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Displaying: 101-120 of 415 documents

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101. Symposium: Volume > 15 > Issue: 1
Tyler Klaskow “Looking” for Intentionality with Heidegger
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Phenomenologists find themselves in the unusual position of attempting to describe non-sensuously phenomenal phenomena. Intentionality is one such oddity. It is not sensuously phenomenal, yet Husserl and Heidegger both purport to be able to “read off” its necessary features. Both were well aware that such an enterprise has its difficulties. The primary difficulty is how to make intentionality into an “object.” To do so, a method for directing our “phenomenological vision” is necessary. Heidegger, however, is unable to utilise Husserl’s methods for this purpose. Since the phenomenological method must “follow its matter,” and Heidegger’s matter is different from Husserl’s, Heidegger cannot merely adopt Husserl’s methods. Thus, Heidegger must develop a new method to investigate intentionality. In this paper, I show the ways in which Heidegger’s conception of intentionality diverged from Husserl’s while retaining its core sense, and why intentionality poses particularly difficult methodological problems. Finally, I investigate the new methods Heidegger develops (c. 1925–28) to deal with theseproblems—categorial intuition, a reformulated version of the reduction, and a form of objectification—and why each of these methods fails.
102. Symposium: Volume > 15 > Issue: 1
Thomas W. Busch Sartre’s Hyperbolic Ontology: Being and Nothingness Revisited
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Late in his career, Sartre told us that “subjectivity (in Being and Nothingness) is not what it is for me now,” but I do not think that this should be understood as simple rejection. Rather, I think that his notion of the “spiral” best expresses his meaning. The development of his thought progressed through levels of integrating new experience with the past and, in the process, refigured the past. Sartre was, all along, a philosopher protective of subjectivity and freedom, but these notionsunderwent transformation over time, preserved and modified in their surpassing. Sartre’s philosophical itinerary follows the model of the spiral, and in that way, he is his own best commentator.
103. Symposium: Volume > 15 > Issue: 2
James Mensch Religious Intolerance: Hating Your Neighbour as Yourself
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Religion has been a constant throughout human history. Evidence of it dates from the earliest times. Religious practice is also universal, appearing in every region of the globe. To judge from recorded history and contemporary accounts, religious intolerance is equally widespread. Yet all the major faiths proclaim the golden rule, namely, to “love your neighbour as yourself.” When Jesus was asked by a lawyer, “Who is my neighbour?” he replied with the story of the good Samaritan—the man who bound up the wounds and looked after the Israelite who was neither his co-religionist nor a member of his race. Jesus’ example has been rarely followed. What is it in religion—and not just in the Christian religion—that leads its members to limit their conception of their neighbour? How is it that, in preaching the universal brotherhood of mankind, religions so often practice the opposite? In my paper, I suggest some answers by focusing on the notions of faith, ethics and finitude.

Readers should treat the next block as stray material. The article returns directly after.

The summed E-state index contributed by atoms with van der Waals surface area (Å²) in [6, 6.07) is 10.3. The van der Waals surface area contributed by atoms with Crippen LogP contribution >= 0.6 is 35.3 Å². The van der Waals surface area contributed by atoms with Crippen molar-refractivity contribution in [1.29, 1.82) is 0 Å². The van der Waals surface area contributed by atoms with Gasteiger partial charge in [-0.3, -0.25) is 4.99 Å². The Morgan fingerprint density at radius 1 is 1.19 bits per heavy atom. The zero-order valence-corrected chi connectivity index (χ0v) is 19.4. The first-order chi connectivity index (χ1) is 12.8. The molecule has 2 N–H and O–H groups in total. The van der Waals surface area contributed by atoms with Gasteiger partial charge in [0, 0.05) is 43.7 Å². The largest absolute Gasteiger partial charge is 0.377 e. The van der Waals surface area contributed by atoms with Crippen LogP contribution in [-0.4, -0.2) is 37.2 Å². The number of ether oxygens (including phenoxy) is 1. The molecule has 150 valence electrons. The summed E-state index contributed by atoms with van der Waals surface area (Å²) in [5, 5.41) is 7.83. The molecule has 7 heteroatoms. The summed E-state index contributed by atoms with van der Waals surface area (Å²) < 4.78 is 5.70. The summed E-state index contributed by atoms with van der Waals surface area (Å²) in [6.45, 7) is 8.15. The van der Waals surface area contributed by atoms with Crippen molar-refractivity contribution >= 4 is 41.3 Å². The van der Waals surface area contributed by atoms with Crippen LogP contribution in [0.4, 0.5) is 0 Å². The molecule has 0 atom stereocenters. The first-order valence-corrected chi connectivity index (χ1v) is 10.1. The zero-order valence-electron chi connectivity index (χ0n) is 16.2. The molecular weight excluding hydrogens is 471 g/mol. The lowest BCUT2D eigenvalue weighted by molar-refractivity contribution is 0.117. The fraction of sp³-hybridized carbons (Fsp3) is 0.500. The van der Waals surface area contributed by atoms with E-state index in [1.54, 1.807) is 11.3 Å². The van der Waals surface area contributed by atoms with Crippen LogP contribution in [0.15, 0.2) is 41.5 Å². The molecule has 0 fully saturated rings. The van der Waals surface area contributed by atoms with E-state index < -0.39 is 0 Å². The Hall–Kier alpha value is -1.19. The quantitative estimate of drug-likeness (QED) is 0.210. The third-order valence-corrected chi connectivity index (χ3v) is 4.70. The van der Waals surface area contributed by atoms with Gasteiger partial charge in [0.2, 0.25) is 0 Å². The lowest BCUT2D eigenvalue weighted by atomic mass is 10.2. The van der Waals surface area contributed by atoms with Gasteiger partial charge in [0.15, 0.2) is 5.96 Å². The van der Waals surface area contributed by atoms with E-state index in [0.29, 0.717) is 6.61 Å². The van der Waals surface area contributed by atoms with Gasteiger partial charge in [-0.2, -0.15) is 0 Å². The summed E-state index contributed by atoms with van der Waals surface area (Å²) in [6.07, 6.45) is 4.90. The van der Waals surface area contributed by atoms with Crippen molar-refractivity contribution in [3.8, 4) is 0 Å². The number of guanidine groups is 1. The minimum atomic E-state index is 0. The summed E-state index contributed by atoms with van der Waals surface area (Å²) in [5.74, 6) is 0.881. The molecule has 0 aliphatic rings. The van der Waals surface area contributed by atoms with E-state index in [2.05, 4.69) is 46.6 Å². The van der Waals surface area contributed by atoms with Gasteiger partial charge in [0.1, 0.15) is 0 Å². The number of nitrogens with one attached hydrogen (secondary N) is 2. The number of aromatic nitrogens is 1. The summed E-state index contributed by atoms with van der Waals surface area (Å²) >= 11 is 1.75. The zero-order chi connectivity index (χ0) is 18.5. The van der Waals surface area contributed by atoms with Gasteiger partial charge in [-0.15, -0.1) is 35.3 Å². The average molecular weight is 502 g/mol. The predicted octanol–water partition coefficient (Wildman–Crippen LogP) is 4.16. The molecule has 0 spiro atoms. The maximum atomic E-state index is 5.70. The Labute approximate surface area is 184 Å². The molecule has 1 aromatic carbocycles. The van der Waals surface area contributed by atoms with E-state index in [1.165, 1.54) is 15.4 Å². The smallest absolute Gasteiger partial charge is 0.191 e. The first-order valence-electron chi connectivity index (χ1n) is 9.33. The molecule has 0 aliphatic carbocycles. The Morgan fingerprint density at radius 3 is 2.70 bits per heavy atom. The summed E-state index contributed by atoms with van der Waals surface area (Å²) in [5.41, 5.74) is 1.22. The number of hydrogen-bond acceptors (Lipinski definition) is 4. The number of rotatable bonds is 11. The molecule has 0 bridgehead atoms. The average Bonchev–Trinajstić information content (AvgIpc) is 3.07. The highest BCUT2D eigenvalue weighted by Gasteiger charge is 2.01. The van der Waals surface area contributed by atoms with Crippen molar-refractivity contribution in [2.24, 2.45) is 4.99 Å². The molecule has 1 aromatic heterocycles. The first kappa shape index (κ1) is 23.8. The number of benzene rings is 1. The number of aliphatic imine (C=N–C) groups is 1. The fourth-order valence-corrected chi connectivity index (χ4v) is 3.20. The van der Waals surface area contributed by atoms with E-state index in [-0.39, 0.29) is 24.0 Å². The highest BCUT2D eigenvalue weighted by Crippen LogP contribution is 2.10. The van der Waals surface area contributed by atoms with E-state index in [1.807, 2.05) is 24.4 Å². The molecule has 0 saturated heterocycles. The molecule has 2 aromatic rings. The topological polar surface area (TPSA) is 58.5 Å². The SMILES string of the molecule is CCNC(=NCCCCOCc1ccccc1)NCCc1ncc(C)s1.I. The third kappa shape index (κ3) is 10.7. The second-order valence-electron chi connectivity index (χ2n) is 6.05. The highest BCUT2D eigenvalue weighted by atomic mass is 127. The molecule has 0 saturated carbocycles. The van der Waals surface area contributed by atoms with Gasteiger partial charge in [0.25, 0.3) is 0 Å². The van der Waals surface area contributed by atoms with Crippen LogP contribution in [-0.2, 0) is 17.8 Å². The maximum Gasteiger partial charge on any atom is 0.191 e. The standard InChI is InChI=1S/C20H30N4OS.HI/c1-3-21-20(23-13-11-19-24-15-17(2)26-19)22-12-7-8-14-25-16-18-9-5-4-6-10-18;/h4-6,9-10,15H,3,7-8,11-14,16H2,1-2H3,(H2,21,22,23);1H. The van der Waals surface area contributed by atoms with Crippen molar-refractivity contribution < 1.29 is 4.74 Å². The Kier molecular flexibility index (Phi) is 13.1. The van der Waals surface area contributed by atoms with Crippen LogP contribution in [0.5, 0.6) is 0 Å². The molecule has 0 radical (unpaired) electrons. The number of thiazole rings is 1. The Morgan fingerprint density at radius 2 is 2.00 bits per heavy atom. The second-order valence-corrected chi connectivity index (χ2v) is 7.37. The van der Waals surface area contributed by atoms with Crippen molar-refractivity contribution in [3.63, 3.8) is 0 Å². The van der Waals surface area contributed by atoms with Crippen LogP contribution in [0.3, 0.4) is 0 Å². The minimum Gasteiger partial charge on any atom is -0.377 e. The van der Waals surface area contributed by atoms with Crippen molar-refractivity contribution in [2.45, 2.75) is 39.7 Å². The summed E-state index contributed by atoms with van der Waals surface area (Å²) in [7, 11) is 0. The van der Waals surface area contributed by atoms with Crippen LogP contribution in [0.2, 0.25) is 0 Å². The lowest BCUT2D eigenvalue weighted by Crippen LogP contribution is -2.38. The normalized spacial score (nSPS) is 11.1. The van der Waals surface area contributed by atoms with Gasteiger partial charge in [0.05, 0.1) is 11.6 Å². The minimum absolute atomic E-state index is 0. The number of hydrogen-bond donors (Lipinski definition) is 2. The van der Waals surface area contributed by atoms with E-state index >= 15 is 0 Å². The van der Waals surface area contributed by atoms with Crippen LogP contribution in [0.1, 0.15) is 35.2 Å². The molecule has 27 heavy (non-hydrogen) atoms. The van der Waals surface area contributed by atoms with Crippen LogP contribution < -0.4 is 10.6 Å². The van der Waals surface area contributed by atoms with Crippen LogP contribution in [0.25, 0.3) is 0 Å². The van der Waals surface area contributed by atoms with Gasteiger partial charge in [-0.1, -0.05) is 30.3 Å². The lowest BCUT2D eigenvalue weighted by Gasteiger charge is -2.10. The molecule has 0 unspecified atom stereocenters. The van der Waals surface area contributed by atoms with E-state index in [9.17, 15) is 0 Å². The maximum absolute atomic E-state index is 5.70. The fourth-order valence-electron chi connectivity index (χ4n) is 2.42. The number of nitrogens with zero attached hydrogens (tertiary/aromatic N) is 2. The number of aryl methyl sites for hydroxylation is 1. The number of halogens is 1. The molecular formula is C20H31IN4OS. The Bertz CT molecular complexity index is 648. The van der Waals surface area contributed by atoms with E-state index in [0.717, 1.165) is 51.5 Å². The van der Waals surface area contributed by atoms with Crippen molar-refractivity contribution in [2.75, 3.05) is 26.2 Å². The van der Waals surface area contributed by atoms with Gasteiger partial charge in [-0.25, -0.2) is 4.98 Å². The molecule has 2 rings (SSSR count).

104. Symposium: Volume > 15 > Issue: 2
Peter Milne Sensibility and the Law: On Rancière’s Reading of Lyotard
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This paper responds to Rancière’s reading of Lyotard’s analysis of the sublime by attempting to articulate what Lyotard would call a “differend” between the two. Sketching out Rancière’s criticisms, I show that Lyotard’s analysis of the Kantian sublime is more defensible than Rancière claims. I then provide an alternative reading, one that frees Lyotard’s sublime from Rancière’s central accusation that it signals nothing more than the mind’s perpetual enslavement to the lawof the Other. Reading the sublime through the figure of the “event,” I end by suggesting that it may have certain affinities with what Rancière calls “politics.”
105. Symposium: Volume > 15 > Issue: 2
Joseph Tanke Sharing Sense: Editor’s Introduction
106. Symposium: Volume > 15 > Issue: 2
Xander Selene A Philosophy that Imitates Art?: Theodor W. Adorno’s Changing Constellations
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Theodor W. Adorno claims that a philosophy that tried to imitate art would defeat itself, yet he seems to have based his own model for philosophical interpretation, which he compares to changing constellations, on Gustav Mahler’s musical montage (the first Ländler from the second movement of the Ninth Symphony.) The paper first examines two aspects of montage that Adorno mentions in his reading of the Ländler: (1) its reified working material and (2) its combinatory procedure. Next, these aspects are located within the interpretive model advanced in the inaugural lecture of 1931. The latter part of the paper makes a case for the philosophically binding force of constellations by drawing on the concepts of aesthetic semblance [ästhetischer Schein] and praxis.
107. Symposium: Volume > 15 > Issue: 2
Christina Howells Rancière, Sartre and Flaubert: From The Idiot of the Family to The Politics of Aesthetics
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This paper discusses Rancière’s attitude to Sartre through an examination of the two philosophers’ analyses of Flaubert, and especially of Madame Bovary. It argues that Rancière simplifies Sartre’s conception of literary commitment and seriously downplays the subtlety of his understanding of the relationship between literature and politics. Furthermore, by limiting his sources to Sartre’s Qu’est-ce que la littérature? (1948), and not considering L’Idiot de la famille (1971–72), Rancière fails to recognise the similarities between Sartre’s account and his own, with respect to both aesthetic theory and stylistic analysis.